Grading all 32 NFL offseasons - Sam Monson
Offseason Grade: A
Free Agency Grade: Average
Draft Grade: A+
Baltimore’s free agency period was quiet enough, with solid additions in the form of defensive tackle Michael Pierce, safety Marcus Williams and offensive lineman Morgan Moses, but the big moves the team made were in the draft.
Marquise Brown had grown dissatisfied with life in Baltimore and wanted out, so the Ravens were able to trade him to Arizona for a first-round draft pick. Brown eclipsed 1,000 receiving yards for the first time last season and has averaged just 1.75 yards per route run for his NFL career. He has been a big-play threat for the team but hasn’t been the kind of true difference-maker the Ravens expected when they drafted him. To get an equivalent pick back for him after three years of his career is great business.
In the draft, the Ravens took outstanding players. Tyler Linderbaum is the best center prospect PFF has seen enter the draft since 2014, and he could immediately become one of the best three centers in the game. Kyle Hamilton was being talked about as a player good enough to go No. 2 or No. 3 overall before some pedestrian 40 times killed his draft stock, but he has the kind of elite tape that overcomes the relative value of the safety position.
David Ojabo was a first-round talent before he blew out his Achilles during his pro day, and he represents a smart gamble by the Ravens in the second round. Additionally, Travis Jones is a phenomenal fit inside Baltimore’s defensive scheme. The Ravens had arguably the best draft this year.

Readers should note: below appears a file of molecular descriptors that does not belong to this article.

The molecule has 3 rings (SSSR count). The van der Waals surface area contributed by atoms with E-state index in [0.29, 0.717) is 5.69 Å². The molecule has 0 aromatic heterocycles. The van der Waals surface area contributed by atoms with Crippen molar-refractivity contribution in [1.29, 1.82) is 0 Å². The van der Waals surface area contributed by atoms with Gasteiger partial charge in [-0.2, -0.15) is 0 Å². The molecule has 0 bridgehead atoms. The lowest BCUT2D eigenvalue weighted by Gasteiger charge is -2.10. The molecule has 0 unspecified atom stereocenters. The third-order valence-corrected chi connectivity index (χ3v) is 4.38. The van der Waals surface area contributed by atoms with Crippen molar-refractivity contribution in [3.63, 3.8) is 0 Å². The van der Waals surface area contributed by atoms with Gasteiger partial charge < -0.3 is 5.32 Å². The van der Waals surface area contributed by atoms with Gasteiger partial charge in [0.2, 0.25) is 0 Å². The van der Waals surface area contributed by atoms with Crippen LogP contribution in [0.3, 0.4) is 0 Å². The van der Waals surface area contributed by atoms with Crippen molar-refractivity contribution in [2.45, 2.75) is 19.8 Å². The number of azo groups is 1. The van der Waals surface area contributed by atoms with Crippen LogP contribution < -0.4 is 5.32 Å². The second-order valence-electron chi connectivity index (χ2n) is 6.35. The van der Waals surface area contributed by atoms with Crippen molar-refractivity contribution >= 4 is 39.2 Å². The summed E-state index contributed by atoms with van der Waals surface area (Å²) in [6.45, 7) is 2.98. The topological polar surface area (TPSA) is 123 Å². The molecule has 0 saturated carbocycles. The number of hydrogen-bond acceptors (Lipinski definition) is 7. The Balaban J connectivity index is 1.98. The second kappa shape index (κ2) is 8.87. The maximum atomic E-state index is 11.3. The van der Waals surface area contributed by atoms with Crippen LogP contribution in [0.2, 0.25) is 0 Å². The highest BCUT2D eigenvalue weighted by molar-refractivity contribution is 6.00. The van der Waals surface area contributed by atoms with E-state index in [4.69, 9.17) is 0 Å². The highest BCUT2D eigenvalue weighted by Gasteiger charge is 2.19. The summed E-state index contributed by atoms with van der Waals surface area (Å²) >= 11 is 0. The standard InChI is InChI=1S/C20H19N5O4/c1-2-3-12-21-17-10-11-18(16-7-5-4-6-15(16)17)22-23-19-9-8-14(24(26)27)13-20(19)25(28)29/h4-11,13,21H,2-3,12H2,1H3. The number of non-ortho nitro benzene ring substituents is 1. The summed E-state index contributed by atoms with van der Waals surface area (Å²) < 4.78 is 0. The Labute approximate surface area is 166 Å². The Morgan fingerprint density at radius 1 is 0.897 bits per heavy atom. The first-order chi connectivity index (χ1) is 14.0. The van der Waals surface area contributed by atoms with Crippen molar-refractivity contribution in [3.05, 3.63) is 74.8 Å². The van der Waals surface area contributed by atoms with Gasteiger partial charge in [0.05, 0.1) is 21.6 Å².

During Tom Brady’s long and storied run in New England, the Ravens were one of the quarterback’s top rivals. From his chess matches with Ray Lewis and Ed Reed to his trash talk with Terrell Suggs, Brady and the Ravens defense proved worthy adversaries. Brady faced the Ravens 12 times and the Patriots won eight of those games. However, two of the Ravens’ four victories against Brady occurred in the playoffs. Brady will be facing the Ravens for the first time as a Buccaneer and it could be the final time a franchise long defined by its defense will oppose an all-time great. That, in itself, should make the Thursday prime-time game must-see TV.
Here’s the ideal salary range for Super Bowl-winning QBs, and why Lamar Jackson, Russell Wilson may benefit - Cody Benjamin
The vast majority of Super Bowl-winning starters since 1994, however, own cap hits that take up between 10.6% and 12.3% of their respective team’s entire salary cap, per Thompson.
So what is the perfect formula? It’s not avoiding highly paid QBs so much as avoiding an imbalanced distribution of resources. The scales will always tip more heavily in the QB’s favor, as opposed to wide receivers or linemen or literally any other position. The key, history suggests, is tipping it just enough. And perhaps knowing when to pull the plug on a signal-caller, even if it means entering a season of uncertainty.
The best bet — easier said than done — is organically drafting and developing a starter who can be buoyed by elite support at premium positions. And, perhaps more important, making the right call, at the right time, as to whether he warrants a second or third contract ... or whether starting over, even to the dismay of win-starved fans, is wiser.